How often do Google Maps get updated?
In 2005, Google launched an ambitious project to map the world. Today, more than a billion people use Google Maps every month. And every week, more than 5 million active apps and websites leverage the core products of Google Maps Platform.
People rely on Google Maps and Google Maps Platform to not just get from point A to B, but to run businesses, to order food, to hail a cab, or to even provide SOS alerts during emergencies. With so many critical applications depending on Google Maps for accuracy and seamlessness, wondering how frequently does Google update its Maps data is quite reasonable.
Well, the basic thing to understand is that there are two key components to mapmaking: data and imagery.
Data: Google Maps use data from more than 1,000 authoritative sources around the world. Think United States Geological Survey (USGS), Mexico’s National Institute of Statistics and Geography (INEGI), local municipalities, housing developers, etc.
Imagery: The imagery comes from broadly two sources – aerial images captured by airplanes and earth-observing satellites, and street-level data obtained by Google’s own Street View project. Overhead imagery gives Google details of roads and buildings, while street-level imagery provides road names, road signs, building numbers, and business names.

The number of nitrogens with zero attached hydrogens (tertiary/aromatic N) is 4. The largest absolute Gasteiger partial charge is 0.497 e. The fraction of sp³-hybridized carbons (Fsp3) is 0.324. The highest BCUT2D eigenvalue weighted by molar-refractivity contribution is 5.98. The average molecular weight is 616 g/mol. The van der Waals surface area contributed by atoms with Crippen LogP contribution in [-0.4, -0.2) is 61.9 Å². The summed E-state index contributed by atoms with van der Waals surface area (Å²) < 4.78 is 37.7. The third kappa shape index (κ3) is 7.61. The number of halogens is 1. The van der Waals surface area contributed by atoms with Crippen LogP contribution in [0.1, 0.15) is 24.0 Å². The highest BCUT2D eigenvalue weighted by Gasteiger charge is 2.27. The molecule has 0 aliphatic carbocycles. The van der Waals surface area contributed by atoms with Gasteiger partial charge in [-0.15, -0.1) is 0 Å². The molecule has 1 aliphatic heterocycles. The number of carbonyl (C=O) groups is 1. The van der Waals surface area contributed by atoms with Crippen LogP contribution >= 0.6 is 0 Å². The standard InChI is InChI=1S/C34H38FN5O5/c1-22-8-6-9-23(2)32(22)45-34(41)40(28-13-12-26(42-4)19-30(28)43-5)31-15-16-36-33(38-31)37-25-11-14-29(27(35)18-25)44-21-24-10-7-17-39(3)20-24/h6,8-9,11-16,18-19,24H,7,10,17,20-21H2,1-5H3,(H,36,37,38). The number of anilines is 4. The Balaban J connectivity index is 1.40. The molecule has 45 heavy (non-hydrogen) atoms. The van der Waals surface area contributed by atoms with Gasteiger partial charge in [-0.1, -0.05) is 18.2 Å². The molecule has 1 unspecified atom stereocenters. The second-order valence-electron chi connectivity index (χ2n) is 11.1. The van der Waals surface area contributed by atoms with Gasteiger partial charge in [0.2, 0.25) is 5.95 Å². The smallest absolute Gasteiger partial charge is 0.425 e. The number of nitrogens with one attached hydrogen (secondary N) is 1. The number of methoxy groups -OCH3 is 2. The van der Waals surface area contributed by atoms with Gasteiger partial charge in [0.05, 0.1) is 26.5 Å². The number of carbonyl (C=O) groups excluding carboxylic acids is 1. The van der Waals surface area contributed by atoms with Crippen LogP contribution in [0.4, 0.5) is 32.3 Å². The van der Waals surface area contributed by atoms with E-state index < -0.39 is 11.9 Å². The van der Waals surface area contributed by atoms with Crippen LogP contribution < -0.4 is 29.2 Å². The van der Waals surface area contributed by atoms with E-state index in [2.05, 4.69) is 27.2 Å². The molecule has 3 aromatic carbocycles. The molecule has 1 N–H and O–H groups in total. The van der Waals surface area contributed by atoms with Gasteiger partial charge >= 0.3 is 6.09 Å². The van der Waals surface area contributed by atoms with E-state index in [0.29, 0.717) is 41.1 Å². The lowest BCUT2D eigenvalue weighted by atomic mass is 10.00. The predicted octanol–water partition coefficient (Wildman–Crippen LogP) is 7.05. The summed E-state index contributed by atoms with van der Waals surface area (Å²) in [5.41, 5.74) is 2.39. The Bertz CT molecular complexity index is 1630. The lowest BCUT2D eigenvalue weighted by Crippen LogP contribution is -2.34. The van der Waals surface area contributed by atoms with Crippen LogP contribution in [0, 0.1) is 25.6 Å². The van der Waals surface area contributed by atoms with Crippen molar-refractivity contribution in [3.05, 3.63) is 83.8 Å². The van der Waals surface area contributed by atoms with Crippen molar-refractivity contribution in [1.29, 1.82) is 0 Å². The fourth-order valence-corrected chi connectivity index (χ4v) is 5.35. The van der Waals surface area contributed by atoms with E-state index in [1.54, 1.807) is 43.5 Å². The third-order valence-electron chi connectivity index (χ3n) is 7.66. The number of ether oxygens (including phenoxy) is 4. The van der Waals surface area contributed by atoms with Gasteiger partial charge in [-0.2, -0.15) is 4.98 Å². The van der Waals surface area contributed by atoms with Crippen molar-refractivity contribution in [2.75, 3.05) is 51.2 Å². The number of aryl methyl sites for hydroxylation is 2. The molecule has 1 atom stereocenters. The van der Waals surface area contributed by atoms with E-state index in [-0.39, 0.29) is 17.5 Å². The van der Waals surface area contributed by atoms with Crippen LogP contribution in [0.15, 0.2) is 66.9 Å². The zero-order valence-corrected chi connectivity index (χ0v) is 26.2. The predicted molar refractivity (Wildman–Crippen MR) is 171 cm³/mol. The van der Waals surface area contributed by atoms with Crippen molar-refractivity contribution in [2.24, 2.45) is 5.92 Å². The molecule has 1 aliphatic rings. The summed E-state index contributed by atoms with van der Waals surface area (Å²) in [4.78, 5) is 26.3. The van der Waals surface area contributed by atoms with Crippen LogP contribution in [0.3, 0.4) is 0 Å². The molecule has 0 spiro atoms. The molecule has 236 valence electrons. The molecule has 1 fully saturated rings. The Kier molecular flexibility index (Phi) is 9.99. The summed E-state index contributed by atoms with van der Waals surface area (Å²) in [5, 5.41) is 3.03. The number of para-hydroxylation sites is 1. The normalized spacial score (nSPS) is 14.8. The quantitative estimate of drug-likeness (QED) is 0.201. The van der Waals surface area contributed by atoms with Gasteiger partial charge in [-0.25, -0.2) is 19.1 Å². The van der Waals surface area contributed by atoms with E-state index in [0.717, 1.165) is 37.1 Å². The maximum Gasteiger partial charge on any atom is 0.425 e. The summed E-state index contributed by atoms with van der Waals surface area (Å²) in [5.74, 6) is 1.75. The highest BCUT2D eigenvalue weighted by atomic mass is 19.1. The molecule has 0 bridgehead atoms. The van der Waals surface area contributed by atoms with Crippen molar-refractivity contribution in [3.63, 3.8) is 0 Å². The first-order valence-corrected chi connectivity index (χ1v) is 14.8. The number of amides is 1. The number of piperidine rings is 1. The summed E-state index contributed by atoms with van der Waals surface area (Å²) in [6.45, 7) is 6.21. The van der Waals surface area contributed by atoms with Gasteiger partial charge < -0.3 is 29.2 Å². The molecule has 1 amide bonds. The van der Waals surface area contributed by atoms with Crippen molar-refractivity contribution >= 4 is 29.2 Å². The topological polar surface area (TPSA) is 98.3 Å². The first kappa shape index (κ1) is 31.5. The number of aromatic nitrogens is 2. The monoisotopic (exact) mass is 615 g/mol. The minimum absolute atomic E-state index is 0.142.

To manage the vast amounts of incoming data, machine learning libraries and frameworks are used. By using machine learning-based approaches, Google is now able to map as many buildings in one year as it previously used to map in 10 years! In Lagos, Nigeria alone, machine learning has helped Google add 20,000 street names, 50,000 addresses, and 100,000 new businesses.
Then again, data and imagery are static. Google Maps imagery, especially, can be anywhere from 1 to 3 years old (even older, in some cases). And these components alone do not always give users the context they need about a specific place on the map.
This is where real people enter the picture. Google’s passionate community of Local Guides, active Google Maps users, or even the business owners that use Google My Business services, are continually providing new information to Google.
Though any new piece of information is updated only after ensuring a high degree of confidence in its accuracy, Google Maps receives more than 20 million inputs from its users every day. That’s more than 200 contributions every second about things like road closures, local store details, the opening of a new business, etc.
This means, in essence, Google Maps is updated constantly – literally, every second of every day!
Today, Google Maps contain information, ratings, and reviews of about 200 million places around the world. But what happens when a building does not have a traditional address. After all, the World Bank estimates that half of the world’s urban population lives on an unnamed street.
For this, Google Maps and Google Maps Platform support Plus Codes.